To Cyrus Broacha, marriage is like batting on the bouncy Perth wicket in Australia

In the sport of marriage, you must never ever relax

Updated - January 18, 2024 02:39 pm IST

Published - January 12, 2024 03:07 pm IST

Illustration for The Hindu Weekend

Illustration for The Hindu Weekend | Photo Credit: Satheesh Vellinezhi

People, I did it. You can please congratulate me. This is big. Actually, big doesn’t even begin to describe it. This is bigger than that. No make that even bigger than bigger than that.

Last week, I passed the test. I climbed the mountain. I swam past sharks. Last week, in fact, I survived one more year of marriage. It wasn’t easy, mind you, there were many, many close moments, like when I forgot her brother’s name, or when I started wearing her clothes in public, but eventually, I got the ball over the line, and survived my 23rd year of marriage.

Let me now explain to 22% of our readers, who are unmarried. Marriage, to me, is like batting on the bouncy Perth wicket in Australia. You have to watch over the first few overs, and then it generally becomes easier for batting. However, as it gets easier, you must not get complacent, or you may lose your wicket.

So, what have we learned so far? We’ve learned, that marriage is very tough in the initial phase, then it starts getting easier, at which point you must guard against complacency, which may lead to disastrous consequences. In other words, in the sport of marriage, you must never ever relax. Always, be on your toes. Again, to borrow from cricket, ‘watch the ball, and play late, with soft hands’. That, of course, is only how I feel about the subject.

So, let’s get a less balanced view, by asking my wife to air her opinion on marriage. Here’s her account in her own words, I have not tried to embellish, or redevelop any of her words or thoughts, I’ve simply corrected 27 spelling mistakes and 14 grammatical errors that any three-year old would have spotted from 75 yards away.

‘Marriage’ to me is always and fundamentally about time spent. And by time spent, I mean the less time spent together, the greater the chance of success for the marriage. In fact, couples who grow old together, but separately, have the highest chance of a happy and fulfilling marriage. Case in point, Queen Elizabeth of England, and Prince Phillip, who, according to an unreliable news agency, spent less than 49 minutes together in their 73 years of marital bliss. Which reminds me that in the phase marital bliss, you have your answer. The trick is to focus more on the ‘bliss’, and less on the ‘marital’ aspect of the term in question.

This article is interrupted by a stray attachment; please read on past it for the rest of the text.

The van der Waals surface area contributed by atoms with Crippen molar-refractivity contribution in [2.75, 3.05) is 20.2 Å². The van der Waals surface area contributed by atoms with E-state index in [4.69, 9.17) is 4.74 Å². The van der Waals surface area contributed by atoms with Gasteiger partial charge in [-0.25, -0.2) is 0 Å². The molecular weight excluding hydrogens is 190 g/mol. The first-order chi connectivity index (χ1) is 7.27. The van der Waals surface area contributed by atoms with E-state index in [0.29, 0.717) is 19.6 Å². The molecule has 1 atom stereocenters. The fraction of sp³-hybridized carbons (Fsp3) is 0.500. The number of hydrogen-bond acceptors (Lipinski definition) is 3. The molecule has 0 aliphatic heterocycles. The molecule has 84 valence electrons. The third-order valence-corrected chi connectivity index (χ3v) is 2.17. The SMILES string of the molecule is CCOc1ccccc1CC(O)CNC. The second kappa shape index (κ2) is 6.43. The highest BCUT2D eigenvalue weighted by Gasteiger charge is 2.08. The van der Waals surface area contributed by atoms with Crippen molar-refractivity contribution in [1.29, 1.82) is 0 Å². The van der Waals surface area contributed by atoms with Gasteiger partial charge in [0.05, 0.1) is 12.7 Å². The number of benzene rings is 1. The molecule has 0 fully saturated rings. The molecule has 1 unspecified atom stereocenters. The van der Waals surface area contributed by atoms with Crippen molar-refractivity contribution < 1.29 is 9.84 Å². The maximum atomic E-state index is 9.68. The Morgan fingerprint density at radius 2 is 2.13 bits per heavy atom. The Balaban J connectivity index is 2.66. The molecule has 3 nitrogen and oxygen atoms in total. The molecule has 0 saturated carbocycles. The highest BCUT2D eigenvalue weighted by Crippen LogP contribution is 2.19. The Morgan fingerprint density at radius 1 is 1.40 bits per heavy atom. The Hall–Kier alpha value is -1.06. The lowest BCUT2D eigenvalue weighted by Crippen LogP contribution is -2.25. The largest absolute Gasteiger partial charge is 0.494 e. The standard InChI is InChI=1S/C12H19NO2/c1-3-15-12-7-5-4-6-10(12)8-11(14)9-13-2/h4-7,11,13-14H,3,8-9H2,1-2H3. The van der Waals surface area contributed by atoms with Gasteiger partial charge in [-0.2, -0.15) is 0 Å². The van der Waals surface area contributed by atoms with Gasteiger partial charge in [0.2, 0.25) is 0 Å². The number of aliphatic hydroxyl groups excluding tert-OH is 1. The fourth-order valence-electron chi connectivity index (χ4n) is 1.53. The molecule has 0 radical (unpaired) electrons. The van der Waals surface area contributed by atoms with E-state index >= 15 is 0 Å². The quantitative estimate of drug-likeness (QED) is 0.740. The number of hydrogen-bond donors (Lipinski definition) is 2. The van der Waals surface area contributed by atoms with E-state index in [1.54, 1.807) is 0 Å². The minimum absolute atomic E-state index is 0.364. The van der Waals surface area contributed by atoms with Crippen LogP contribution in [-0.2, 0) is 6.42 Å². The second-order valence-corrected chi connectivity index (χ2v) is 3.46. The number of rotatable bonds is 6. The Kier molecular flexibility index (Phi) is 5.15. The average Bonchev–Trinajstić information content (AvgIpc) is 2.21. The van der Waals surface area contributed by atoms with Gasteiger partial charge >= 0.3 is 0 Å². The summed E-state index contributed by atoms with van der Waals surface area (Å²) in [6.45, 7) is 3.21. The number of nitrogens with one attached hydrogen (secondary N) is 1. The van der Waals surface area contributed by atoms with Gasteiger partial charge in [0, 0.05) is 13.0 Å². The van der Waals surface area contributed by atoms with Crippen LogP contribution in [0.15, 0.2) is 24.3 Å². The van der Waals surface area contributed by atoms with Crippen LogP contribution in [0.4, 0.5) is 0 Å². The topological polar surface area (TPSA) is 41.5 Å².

No wonder my wife was often called the ‘Aristotle’ of Banjara Hills. (Please note this does not mean my wife has a long, white beard like Aristotle. At least, not the last time I checked).

I must admit my own family gave us a maximum of four years. Her family was not so sure, they put it at a maximum of two weekends. Well, who’s laughing now? Actually, they are, because they are not stuck in this marriage. Some fun facts. In political terms, we are older than the B.J.P. and the Congress. In international terms, our marriage is older than the independent country of Serbia, which was formed in 2006, making it only 18 running.

Time to thank the dear readers in advance for their good wishes and presents. Also, please while sending presents, please make sure you are GST compliant. Have a great year ahead!

The writer has dedicated his life to communism. Though only on weekends.

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